Recently someone opened ARROW-2145
for support for non-finite values, such as NaN and infinity.
It may seem like a “no-brainer” to implement this, but there’s no real
consistency on how to implement it or *even to implement it at all*:
- Java BigDecimal: raises an exception for nan or inf as per the docs
- boost multiprecision supports it but not for fixed precision decimal
numbers (cpp_bin_float/cpp_dec_float, which are arbitrary precision
floating point not fixed point)
- python supports it using flags and special string exponents (and it
supports both signaling and quiet nans)
- impala doesn’t support it (returns null when you try to perform
AS DOUBLE) AS DECIMAL)
- postgres supports it with its numeric
by using the sign member of the C struct backing numeric values
- MySQL: doesn’t even support nan/inf!
The lack of support for these values across languages likely stems from the
fact that fixed precision arithmetic by definition must happen on finite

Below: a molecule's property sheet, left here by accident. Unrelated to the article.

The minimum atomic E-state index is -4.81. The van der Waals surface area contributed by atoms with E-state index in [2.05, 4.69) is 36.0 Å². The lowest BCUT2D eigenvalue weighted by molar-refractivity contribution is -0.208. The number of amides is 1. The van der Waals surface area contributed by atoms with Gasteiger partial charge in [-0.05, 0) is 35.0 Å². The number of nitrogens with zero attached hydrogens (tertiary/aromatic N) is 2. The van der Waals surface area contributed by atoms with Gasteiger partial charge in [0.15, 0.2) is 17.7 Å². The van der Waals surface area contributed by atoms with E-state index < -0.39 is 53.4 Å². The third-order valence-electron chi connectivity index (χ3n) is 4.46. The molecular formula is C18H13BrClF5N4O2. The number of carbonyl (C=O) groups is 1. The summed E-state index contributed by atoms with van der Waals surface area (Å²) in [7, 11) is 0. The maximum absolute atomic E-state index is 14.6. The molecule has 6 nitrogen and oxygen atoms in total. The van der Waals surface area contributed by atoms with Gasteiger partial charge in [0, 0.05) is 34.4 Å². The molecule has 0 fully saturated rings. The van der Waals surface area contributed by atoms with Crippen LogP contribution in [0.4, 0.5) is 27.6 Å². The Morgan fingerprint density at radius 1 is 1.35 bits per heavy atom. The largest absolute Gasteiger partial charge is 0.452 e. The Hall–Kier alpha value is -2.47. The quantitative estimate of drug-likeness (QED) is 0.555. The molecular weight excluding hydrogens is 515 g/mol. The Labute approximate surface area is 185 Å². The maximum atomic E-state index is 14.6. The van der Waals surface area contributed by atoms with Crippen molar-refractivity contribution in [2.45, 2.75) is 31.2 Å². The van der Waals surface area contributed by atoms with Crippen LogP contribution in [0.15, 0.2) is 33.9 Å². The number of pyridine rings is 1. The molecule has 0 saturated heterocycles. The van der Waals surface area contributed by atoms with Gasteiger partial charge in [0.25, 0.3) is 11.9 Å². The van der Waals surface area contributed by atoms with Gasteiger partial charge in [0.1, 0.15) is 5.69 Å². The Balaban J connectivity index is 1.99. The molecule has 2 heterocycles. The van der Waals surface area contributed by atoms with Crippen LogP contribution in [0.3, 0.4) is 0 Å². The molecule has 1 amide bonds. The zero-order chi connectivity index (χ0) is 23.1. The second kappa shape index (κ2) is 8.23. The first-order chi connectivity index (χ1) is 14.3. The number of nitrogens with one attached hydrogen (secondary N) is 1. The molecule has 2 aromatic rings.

values, and nan/inf are not finite values therefore they are not supported.
We could go down this rabbit hole in the name of providing support for
Python decimal.Decimal(<non-finite value>) but I’m not sure how useful it
No other system except in-memory C++ arrow arrays would be able to operate
on these values (I suppose we could add a wrapper around BigDecimal that
has the desired behavior).
For example, writing arrow arrays containing Decimal128 values (with nans
or infs) to a parquet file seems untenable.
Additionally, if we decided to implement it, we’d likely have to take
something like the flag approach which would require a change to the
metadata (not necessary a bad thing) that would add two bitmaps to arrow
Decimal arrays: one for indicating nan-ness and one for indicating inf-ness
(that’s a ton of overhead IMO when I think it’s likely that most values are
I’m skeptical about whether we should support this.